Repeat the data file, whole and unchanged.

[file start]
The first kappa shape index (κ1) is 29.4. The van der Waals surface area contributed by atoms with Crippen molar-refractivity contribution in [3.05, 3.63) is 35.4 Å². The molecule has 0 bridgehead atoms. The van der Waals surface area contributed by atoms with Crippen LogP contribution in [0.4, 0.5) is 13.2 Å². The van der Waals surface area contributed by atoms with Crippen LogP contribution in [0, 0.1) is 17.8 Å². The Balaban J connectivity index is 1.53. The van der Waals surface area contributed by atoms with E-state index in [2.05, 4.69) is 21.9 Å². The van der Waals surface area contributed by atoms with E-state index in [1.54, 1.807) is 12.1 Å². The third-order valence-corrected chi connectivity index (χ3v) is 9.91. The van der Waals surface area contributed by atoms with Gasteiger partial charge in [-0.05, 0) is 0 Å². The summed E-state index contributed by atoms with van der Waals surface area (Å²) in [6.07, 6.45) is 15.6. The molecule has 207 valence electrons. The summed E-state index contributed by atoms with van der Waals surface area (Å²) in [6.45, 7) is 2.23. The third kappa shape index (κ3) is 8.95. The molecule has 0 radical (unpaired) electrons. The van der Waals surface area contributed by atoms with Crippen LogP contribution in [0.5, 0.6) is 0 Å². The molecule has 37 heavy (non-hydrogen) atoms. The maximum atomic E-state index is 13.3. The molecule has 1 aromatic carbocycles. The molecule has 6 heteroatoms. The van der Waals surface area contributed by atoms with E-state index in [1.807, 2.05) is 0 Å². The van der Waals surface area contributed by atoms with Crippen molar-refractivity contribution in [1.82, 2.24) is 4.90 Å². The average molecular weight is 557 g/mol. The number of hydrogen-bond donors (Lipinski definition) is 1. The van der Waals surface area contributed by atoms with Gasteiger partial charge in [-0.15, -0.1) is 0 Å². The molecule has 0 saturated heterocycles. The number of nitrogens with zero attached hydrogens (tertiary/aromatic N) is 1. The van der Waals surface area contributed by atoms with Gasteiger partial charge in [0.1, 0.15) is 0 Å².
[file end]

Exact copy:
The first kappa shape index (κ1) is 29.4. The van der Waals surface area contributed by atoms with Crippen molar-refractivity contribution in [3.05, 3.63) is 35.4 Å². The molecule has 0 bridgehead atoms. The van der Waals surface area contributed by atoms with Crippen LogP contribution in [0.4, 0.5) is 13.2 Å². The van der Waals surface area contributed by atoms with Crippen LogP contribution in [0, 0.1) is 17.8 Å². The Balaban J connectivity index is 1.53. The van der Waals surface area contributed by atoms with E-state index in [2.05, 4.69) is 21.9 Å². The van der Waals surface area contributed by atoms with E-state index in [1.54, 1.807) is 12.1 Å². The third-order valence-corrected chi connectivity index (χ3v) is 9.91. The van der Waals surface area contributed by atoms with Gasteiger partial charge in [-0.05, 0) is 0 Å². The summed E-state index contributed by atoms with van der Waals surface area (Å²) in [6.07, 6.45) is 15.6. The molecule has 207 valence electrons. The summed E-state index contributed by atoms with van der Waals surface area (Å²) in [6.45, 7) is 2.23. The third kappa shape index (κ3) is 8.95. The molecule has 0 radical (unpaired) electrons. The van der Waals surface area contributed by atoms with Crippen LogP contribution in [0.5, 0.6) is 0 Å². The molecule has 37 heavy (non-hydrogen) atoms. The maximum atomic E-state index is 13.3. The molecule has 1 aromatic carbocycles. The molecule has 6 heteroatoms. The van der Waals surface area contributed by atoms with E-state index in [1.807, 2.05) is 0 Å². The van der Waals surface area contributed by atoms with Crippen molar-refractivity contribution in [1.82, 2.24) is 4.90 Å². The average molecular weight is 557 g/mol. The number of hydrogen-bond donors (Lipinski definition) is 1. The van der Waals surface area contributed by atoms with Gasteiger partial charge in [-0.15, -0.1) is 0 Å². The molecule has 0 saturated heterocycles. The number of nitrogens with zero attached hydrogens (tertiary/aromatic N) is 1. The van der Waals surface area contributed by atoms with Gasteiger partial charge in [0.1, 0.15) is 0 Å².